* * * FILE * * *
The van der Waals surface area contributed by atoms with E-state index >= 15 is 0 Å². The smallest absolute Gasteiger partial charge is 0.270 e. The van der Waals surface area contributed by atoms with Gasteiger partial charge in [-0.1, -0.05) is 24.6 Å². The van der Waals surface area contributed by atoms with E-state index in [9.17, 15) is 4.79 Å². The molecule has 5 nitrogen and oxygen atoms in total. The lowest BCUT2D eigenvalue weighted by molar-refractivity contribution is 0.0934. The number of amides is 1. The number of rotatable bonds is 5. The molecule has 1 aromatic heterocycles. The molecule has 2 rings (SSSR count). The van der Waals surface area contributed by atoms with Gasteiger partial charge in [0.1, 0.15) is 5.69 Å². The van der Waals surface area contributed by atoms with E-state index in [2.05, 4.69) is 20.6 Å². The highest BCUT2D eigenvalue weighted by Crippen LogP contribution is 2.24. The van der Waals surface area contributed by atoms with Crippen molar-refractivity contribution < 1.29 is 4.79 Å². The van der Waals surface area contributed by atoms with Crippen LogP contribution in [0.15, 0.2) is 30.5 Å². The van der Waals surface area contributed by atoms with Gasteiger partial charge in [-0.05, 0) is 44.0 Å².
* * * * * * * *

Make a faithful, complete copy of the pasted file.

The van der Waals surface area contributed by atoms with E-state index >= 15 is 0 Å². The smallest absolute Gasteiger partial charge is 0.270 e. The van der Waals surface area contributed by atoms with Gasteiger partial charge in [-0.1, -0.05) is 24.6 Å². The van der Waals surface area contributed by atoms with E-state index in [9.17, 15) is 4.79 Å². The molecule has 5 nitrogen and oxygen atoms in total. The lowest BCUT2D eigenvalue weighted by molar-refractivity contribution is 0.0934. The number of amides is 1. The number of rotatable bonds is 5. The molecule has 1 aromatic heterocycles. The molecule has 2 rings (SSSR count). The van der Waals surface area contributed by atoms with Gasteiger partial charge in [0.1, 0.15) is 5.69 Å². The van der Waals surface area contributed by atoms with E-state index in [2.05, 4.69) is 20.6 Å². The highest BCUT2D eigenvalue weighted by Crippen LogP contribution is 2.24. The van der Waals surface area contributed by atoms with Crippen molar-refractivity contribution < 1.29 is 4.79 Å². The van der Waals surface area contributed by atoms with Crippen LogP contribution in [0.15, 0.2) is 30.5 Å². The van der Waals surface area contributed by atoms with Gasteiger partial charge in [-0.05, 0) is 44.0 Å².